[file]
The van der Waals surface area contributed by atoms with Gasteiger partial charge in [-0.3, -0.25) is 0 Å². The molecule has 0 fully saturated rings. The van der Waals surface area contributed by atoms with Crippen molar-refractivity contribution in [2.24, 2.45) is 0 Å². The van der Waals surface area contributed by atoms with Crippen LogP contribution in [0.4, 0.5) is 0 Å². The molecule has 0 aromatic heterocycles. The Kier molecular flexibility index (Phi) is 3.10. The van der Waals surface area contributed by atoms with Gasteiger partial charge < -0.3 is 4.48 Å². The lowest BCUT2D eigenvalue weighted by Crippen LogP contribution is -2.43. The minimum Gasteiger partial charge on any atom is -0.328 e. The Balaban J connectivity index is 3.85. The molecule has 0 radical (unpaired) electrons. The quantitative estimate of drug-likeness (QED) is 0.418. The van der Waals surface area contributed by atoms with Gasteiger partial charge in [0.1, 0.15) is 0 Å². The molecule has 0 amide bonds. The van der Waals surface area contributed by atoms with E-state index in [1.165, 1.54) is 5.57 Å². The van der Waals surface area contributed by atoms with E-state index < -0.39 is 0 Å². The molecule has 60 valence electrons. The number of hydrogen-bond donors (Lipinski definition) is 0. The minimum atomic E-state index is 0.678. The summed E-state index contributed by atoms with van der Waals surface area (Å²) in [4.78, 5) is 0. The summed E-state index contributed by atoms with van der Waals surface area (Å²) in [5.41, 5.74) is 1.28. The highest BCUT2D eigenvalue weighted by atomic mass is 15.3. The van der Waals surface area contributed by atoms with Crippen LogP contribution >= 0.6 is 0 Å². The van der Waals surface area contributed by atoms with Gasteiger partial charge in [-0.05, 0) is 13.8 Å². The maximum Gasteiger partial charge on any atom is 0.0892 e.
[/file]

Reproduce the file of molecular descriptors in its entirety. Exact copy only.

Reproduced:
The van der Waals surface area contributed by atoms with Gasteiger partial charge in [-0.3, -0.25) is 0 Å². The molecule has 0 fully saturated rings. The van der Waals surface area contributed by atoms with Crippen molar-refractivity contribution in [2.24, 2.45) is 0 Å². The van der Waals surface area contributed by atoms with Crippen LogP contribution in [0.4, 0.5) is 0 Å². The molecule has 0 aromatic heterocycles. The Kier molecular flexibility index (Phi) is 3.10. The van der Waals surface area contributed by atoms with Gasteiger partial charge < -0.3 is 4.48 Å². The lowest BCUT2D eigenvalue weighted by Crippen LogP contribution is -2.43. The minimum Gasteiger partial charge on any atom is -0.328 e. The Balaban J connectivity index is 3.85. The molecule has 0 radical (unpaired) electrons. The quantitative estimate of drug-likeness (QED) is 0.418. The van der Waals surface area contributed by atoms with Gasteiger partial charge in [0.1, 0.15) is 0 Å². The molecule has 0 amide bonds. The van der Waals surface area contributed by atoms with E-state index in [1.165, 1.54) is 5.57 Å². The van der Waals surface area contributed by atoms with E-state index < -0.39 is 0 Å². The molecule has 60 valence electrons. The number of hydrogen-bond donors (Lipinski definition) is 0. The minimum atomic E-state index is 0.678. The summed E-state index contributed by atoms with van der Waals surface area (Å²) in [4.78, 5) is 0. The summed E-state index contributed by atoms with van der Waals surface area (Å²) in [5.41, 5.74) is 1.28. The highest BCUT2D eigenvalue weighted by atomic mass is 15.3. The van der Waals surface area contributed by atoms with Crippen LogP contribution >= 0.6 is 0 Å². The van der Waals surface area contributed by atoms with Gasteiger partial charge in [-0.05, 0) is 13.8 Å². The maximum Gasteiger partial charge on any atom is 0.0892 e.